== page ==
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Abiy Ahmed, Ethiopia's prime minister, speaks during the United Nations General Assembly on Sept. 25, 2020. MUST CREDIT: Bloomberg photo by Tiffany Hagler-Geard
Abiy Ahmed, Ethiopia's prime minister, speaks during the United Nations General Assembly on Sept. 25, 2020. MUST CREDIT: Bloomberg photo by Tiffany Hagler-Geard (Tiffany Hagler-Geard)

A conflict between two of Ethiopia’s northern states has intensified, with thousands of people in the western Tigray region forced to flee their homes or detained.

About 21,000 displaced people arrived at camps since Nov. 22 as fighters from federal government-aligned Amhara raided parts of western Tigray they claim belong to them, according to people with knowledge of the matter. That number may more than double in weeks, the people said, asking not to be identified because they’re not authorized to publicly discuss the events.

The fighting is an offshoot of the wider yearlong Ethiopian civil war that’s pitted Prime Minister Abiy Ahmed against soldiers loyal to the dissident Tigray People’s Liberation Front.

Abiy is facing mounting pressure from Western governments over the conflict that’s caused a humanitarian crisis with thousands of people dead and about 9.4 million in need of food aid, according to humanitarian agencies. The atrocities, blamed on both the government and the rebels, prompted U.S. President Joe Biden to threaten sanctions in September.

Abiy received a boost this week with a visit from China’s Foreign Minister Wang Yi but the conflict has battered investor confidence in what was one of the world’s fastest-growing economies and triggered a sell-off in the nation’s bonds.

The Amharas intensified their raids in western Tigray in recent weeks, leaving several people dead or detained, according to the people. Abiy’s administration, meanwhile, has announced it’s made gains against the rebels whose advance last month raised fears of a potential assault on the capital, Addis Ababa.

There hasn’t been fighting in the rest of Tigray for months after the TPLF had regained control of the region from federal forces.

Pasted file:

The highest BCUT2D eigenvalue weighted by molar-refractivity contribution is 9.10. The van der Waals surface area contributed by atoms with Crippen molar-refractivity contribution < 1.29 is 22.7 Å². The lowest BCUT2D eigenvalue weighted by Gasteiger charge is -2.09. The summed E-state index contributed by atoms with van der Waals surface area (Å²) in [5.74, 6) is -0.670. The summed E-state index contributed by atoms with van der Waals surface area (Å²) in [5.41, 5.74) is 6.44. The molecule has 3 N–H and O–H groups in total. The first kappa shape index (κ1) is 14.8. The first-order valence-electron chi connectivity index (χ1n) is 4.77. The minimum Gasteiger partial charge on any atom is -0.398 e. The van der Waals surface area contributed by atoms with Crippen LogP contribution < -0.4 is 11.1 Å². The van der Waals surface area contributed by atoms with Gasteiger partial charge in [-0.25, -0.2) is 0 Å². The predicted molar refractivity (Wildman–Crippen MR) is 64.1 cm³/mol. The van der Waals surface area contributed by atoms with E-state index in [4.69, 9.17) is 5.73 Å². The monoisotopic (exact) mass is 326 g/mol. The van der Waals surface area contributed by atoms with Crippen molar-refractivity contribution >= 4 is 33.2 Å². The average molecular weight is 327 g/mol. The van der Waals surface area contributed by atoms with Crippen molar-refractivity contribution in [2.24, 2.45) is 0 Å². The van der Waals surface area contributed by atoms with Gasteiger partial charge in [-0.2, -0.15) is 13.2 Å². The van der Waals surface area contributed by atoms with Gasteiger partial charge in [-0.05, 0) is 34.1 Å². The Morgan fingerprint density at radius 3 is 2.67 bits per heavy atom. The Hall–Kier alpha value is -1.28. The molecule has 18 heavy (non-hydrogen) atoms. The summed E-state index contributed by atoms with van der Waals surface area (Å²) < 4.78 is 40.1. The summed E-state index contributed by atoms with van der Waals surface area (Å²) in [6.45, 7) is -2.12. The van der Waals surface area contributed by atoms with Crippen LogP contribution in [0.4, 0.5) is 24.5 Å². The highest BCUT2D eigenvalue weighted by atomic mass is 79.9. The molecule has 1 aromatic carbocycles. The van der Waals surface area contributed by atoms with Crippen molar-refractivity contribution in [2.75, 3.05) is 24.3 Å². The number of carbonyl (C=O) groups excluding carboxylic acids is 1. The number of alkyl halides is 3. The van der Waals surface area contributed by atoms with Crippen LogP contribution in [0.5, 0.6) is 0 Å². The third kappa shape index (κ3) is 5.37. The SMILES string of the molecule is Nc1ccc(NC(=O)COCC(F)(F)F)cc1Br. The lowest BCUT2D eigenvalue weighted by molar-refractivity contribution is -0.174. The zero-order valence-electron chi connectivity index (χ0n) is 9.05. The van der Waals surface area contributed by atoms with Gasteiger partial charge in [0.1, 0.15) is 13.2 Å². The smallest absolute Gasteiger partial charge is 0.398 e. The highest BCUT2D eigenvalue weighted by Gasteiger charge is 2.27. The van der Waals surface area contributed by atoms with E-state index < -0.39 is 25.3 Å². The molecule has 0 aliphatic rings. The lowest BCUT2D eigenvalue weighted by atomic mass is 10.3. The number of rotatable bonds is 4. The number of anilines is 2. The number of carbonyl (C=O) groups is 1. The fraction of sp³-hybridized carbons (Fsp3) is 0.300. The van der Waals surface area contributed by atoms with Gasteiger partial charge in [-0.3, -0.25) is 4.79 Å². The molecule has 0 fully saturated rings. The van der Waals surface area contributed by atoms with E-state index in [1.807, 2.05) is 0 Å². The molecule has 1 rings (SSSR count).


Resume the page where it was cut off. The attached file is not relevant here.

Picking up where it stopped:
The war that’s left thousands dead, millions in need of food aid and hit Ethiopia’s economy started last November when Abiy ordered an incursion into Tigray in retaliation for an attack on a federal army camp. The U.S. and U.K urged their citizens to leave the country as the fighting intensified.

A spokesman for the Amhara region, Gizachew Muluneh, confirmed arrests in Tigray, and said by phone on Thursday that anyone wrongly detained will be released after investigations.

“We are arresting and searching the houses of individuals not on the basis of their ethnic background, rather after they are being suspected of having communications with the terrorist group,” Gizachew said. “This is happening all over the country, not only in Amhara region.”

Thousands of males, aged 15 to 50, have been held in makeshift detention centers, the people said. Meanwhile trucks carrying Tigrayans, mostly women, children and the elderly, continue to arrive at the camps and some have crossed the border into Sudan, the people said.

Bloomberg couldn’t independently verify the reports as access to the region has largely been prohibited.

Neven Crvenkovic, a spokesperson for the United Nations’ refugee agency in Ethiopia, said his and other UN agencies have “received very concerning reports of new waves of displacement from western Tigray.”

The Amhara, one of Ethiopia’s two biggest ethnic groups, claim the disputed territory in Western Tigray falls under their jurisdiction. They were forced to relinquish authority in 1991 after a TPLF-led alliance seized control of the country and reconfigured it into nine semi-autonomous states.

UN and Ethiopian investigators have documented atrocities blamed on all parties in the conflict. They reported that more than 200 Amharas were killed by a Tigray militia last November, resulting in retaliatory attacks. It was also reported that Tigray fighters destroyed hundreds of health centers in Amhara.


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